Is it illegal for businesses to ask for proof of vaccination or to require proof of vaccination as a condition of entry? Furthermore -- if a private business owner or employee were to ask for proof of vaccination would that constitute a violation of the protection of a person's rights guaranteed by the Fourth Amendment to the Constitution or by Civil Rights Act, and could the punishment for that "crime" include life in prison or the death penalty? No, that's not true: The legislation cited in the meme does not apply to private business owners. The Fourth Amendment applies to actions by the government, not private citizens or private businesses. The Civil Rights Act prohibits discrimination based on race, color, religion, sex or national origin. Legal complexities presented by the COVID-19 pandemic may be addressed in new legislation in the future, and several states have already taken action, but the meme misrepresents the application and protections of important federal legislation and inappropriately applies it to private businesses setting their own guidelines.
The meme produced by the Peggy Hall's activism organization TheHealthyAmerican.Org appeared in a post (archived here) where it was published by Texasseceded on May 18, 2021. The post was captioned, "Link in bio. I know her from my days at the freedom rallies in California. Peggy is great." The text in the meme begins:
Businesses cannot legally ask for proof of vaccination-- and cannot deny entry based on vaccination status
This is a violation of your privacy and property rights as protected by state and federal law.
The Fourth Amendment of the U.S. Constitution states, "The right of the people to be secure in their persons, houses, papers and effects, against unreasonable searches and seizures, shall not be violated.'
Title III of the U.S. Civil Rights Act prohibits discrimination based on medical condition (i.e. unvaccinated) in private businesses such as grocery stores, banks, restaurants, hotels, retail stores and all public facilities including schools.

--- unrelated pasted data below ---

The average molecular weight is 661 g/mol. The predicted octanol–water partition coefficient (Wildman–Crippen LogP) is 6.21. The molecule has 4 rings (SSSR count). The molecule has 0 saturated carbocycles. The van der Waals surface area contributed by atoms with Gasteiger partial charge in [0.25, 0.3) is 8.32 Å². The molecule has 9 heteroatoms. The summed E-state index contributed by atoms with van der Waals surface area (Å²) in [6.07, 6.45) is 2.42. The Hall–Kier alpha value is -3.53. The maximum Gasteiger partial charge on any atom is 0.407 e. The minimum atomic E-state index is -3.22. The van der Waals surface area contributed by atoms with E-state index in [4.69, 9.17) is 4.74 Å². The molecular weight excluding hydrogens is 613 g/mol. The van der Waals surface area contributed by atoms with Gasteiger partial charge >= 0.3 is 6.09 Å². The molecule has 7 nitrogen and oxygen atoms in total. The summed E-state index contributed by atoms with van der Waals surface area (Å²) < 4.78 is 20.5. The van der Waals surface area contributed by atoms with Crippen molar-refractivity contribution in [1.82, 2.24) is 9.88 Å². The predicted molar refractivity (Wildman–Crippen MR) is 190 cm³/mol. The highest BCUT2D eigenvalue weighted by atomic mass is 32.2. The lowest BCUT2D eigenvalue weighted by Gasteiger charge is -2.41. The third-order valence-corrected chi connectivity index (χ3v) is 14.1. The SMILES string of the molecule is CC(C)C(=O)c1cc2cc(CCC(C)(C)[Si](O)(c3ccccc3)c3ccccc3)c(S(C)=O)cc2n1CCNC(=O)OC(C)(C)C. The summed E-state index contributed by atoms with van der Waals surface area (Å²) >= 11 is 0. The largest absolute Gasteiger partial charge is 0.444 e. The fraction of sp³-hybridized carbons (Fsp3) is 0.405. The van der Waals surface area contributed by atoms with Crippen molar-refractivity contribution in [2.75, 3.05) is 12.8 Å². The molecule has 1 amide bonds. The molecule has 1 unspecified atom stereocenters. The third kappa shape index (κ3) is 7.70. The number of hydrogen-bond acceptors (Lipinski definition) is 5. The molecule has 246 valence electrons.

This is how the post appeared on Instagram at the time of writing:
(Source: Instagram Screenshot Mon May 24 17:44:11 2021 UTC)
The text in the meme continues:
Any person who violates your rights can be held liable under Title 18 USC section 242, deprivation of rights. Penalty for this crime can include life in prison or death penalty.
It is ILLEGAL to require proof of vaccination as a condition for entry or service to any private business or public establishment.
Lead Stories reached out by telephone to Liz Sepper, professor of law at the University of Texas to find out if any of the acts cited in the meme could apply to a private business asking for proof of vaccination. No, they don't. She explained that the Fourth Amendment applies to the government, not private businesses, and asking for proof of vaccination is not a search of a house or person. The American Disabilities Act protects people with physical or mental disabilities, but a person's vaccination status is not a disability. Likewise the Civil Rights Act focuses on inherent characteristics such as ancestry/race, color, religion, or national origin-- not whether a person has chosen to be vaccinated.